Mortgage fraud rises when volume drops after a sustained period of financial growth as we are experiencing now.
It is safe to state that mortgage lenders may have never had it so good. Despite the tremendous negative effects of the COVID-19 pandemic on most of the economy, low interest rates and a shift in demographics from cities to urban and rural areas have fueled lending business at levels not seen since the heady days of 2002-2005.
The effect of this boom on business, besides an increase in revenue, profits and demands for more operations staff to handle the high volume, has caused some lenders to avoid adopting any new technology to enhance their quality control and risk management obligations lest it disrupt the gravy train. To a degree this is certainly understandable because while everyone is drinking from a fire hose it is very difficult to pause and take a breath let alone prepare staff to onboard a new process or procedure. In addition, there is a tendency which I noticed during the last boom period, to treat the risk of QC and fraud losses as a “cost of doing business” when a few bad loan losses can be easily made up with more volume.
The problem occurs when business starts to slow down, which it will, and those who are profiting greatly from this period of high volume realize that they may not be able to sustain their current lifestyle. As we saw in 2005-2009, the drying up of pipelines can often lead to creative ways to keep the business going. This includes creative ways to make loans work (fraud for housing) and criminal efforts to take advantage of relaxed origination and lending practices (fraud for profit).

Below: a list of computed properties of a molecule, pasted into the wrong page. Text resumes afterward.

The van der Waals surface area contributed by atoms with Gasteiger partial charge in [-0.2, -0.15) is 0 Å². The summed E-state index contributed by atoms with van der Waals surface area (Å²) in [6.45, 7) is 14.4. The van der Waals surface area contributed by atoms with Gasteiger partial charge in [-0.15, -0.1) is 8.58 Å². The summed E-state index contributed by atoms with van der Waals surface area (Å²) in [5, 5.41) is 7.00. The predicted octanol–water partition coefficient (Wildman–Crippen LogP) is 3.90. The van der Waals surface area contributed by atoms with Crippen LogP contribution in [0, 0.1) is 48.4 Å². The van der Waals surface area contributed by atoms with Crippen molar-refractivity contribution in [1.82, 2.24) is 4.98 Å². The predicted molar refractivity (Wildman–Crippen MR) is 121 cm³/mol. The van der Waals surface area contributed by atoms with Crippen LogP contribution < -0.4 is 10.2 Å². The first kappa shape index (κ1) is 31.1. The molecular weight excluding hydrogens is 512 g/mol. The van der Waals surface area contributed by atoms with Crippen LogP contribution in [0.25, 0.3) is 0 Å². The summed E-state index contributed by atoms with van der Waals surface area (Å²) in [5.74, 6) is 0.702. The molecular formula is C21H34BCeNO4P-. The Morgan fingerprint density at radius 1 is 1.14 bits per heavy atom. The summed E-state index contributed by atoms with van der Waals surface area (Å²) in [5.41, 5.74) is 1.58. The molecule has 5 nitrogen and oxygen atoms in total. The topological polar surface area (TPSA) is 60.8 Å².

Some of the scams we saw in the past included straw buyers, fake title companies, fake settlement firms, undisclosed parties at the closing table, valuation fraud, renovation fraud, and if the economy turns sour, short sale and foreclosure fraud.
Having been around the mortgage industry for more than twenty years I have recognized that our business is cyclical. There are periods of lows followed by periods of highs. Right now we are at the highest peak, however inevitably that will change. Because fraud is always just around the corner, lenders are encouraged to avoid the inclination to put off adopting new or improved quality control and fraud prevention tools internally so that they are better prepared when the time comes, and it will, when the fraud boom follows the mortgage boom.
What are you doing now, today, to prepare for an increase of fraud tomorrow?